Rep. Devin Nunes Named EMS Legislator of the Year Clinton, Miss. — The National Association of Emergency Medical Technicians (NAEMT) will present Rep. Devin Nunes (RCA) with the 2018 NAEMT EMS Legislator of the Year Award on April 11th during EMS On The Hill Day, the largest national advocacy event for emergency medical services (EMS) professionals. This prestigious award recognizes a member of Congress who demonstrates an outstanding commitment to, and support of, high quality prehospital and emergency medical care, as well as the EMS professionals who dutifully serve our nation’s patients. Rep. Nunes said, “I’m grateful to NAEMT for this award. Emergency medical services may not get a lot of headlines, but they’re absolutely vital services for my district and all American communities. The passage of the five year extension of Medicare ambulance add-ons was a good first step in providing long-term relief to ambulance service providers and suppliers, and I look forward to working with my colleagues in Congress to further improve conditions for the provision of emergency medicine.” Rep. Nunes introduced legislation in 2017 to preserve the Medicare ambulance extenders for another five years and set the EMS industry on a path toward cost reporting that will give EMS the data needed to demonstrate the true costs associated with out-ofhospital patient care and preparedness. The provisions of this legislation were passed early in February as part of the Bipartisan Budget Act of 2018. “Everyone in EMS – from all delivery models – understands the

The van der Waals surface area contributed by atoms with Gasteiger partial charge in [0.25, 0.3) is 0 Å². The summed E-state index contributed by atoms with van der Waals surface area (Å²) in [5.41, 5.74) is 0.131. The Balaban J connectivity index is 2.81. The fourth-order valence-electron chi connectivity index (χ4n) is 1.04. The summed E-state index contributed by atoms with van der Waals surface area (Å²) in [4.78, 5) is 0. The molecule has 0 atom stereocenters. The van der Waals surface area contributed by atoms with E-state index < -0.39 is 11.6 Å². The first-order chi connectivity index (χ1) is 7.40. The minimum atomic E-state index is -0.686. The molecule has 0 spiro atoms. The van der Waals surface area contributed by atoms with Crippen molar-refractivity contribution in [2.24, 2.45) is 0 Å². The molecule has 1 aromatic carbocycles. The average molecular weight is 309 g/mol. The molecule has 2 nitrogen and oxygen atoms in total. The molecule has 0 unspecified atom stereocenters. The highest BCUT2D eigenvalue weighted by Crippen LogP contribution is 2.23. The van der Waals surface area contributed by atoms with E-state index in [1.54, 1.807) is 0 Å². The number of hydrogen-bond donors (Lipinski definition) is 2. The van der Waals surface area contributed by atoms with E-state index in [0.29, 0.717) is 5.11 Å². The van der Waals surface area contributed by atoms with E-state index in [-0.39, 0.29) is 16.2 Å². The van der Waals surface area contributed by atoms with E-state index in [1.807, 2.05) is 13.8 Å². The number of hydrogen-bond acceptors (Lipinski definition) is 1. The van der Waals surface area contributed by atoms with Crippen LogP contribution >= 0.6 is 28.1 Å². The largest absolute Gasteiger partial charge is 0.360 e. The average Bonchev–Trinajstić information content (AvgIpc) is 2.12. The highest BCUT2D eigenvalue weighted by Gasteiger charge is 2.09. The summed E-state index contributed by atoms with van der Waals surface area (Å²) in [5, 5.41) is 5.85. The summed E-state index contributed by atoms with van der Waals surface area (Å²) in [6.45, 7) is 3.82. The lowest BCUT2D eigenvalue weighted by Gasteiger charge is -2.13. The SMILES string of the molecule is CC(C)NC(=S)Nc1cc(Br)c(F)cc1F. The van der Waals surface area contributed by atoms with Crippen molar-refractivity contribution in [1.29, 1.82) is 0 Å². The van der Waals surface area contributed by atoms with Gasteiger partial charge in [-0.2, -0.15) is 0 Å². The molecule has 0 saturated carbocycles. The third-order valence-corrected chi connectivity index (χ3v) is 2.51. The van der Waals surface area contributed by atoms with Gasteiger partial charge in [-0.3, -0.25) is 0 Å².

JUMP TO FILE #041018106 importance of maintaining our Medicare ambulance extenders. The fact is... EMS could not survive without them,” noted NAEMT President Dennis Rowe. “We deeply appreciate Rep. Nunes’ leadership in securing our Medicare extenders for another five years. Throughout the entire process, Rep. Nunes demonstrated his steadfast commitment to do right for our industry, our patients, and our communities. It has truly been an honor to work with Rep. Nunes and his great staff on this legislative initiative, and we thank him for his outstanding leadership to our nation.” About NAEMT: Formed in 1975 and more than 65,000 members strong, the National Association of Emergency Medical Technicians is the only national association representing the professional interests of all emergency and mobile healthcare practitioners, including emergency medical technicians, advanced emergency medical technicians, emergency medical responders, paramedics, advanced practice paramedics, critical care paramedics, flight paramedics, community paramedics, and mobile integrated healthcare practitioners. NAEMT members work in all sectors of EMS, including government agencies, fire departments, hospital-based ambulance services, private companies, industrial and special operations settings, and in the military. - NAeMT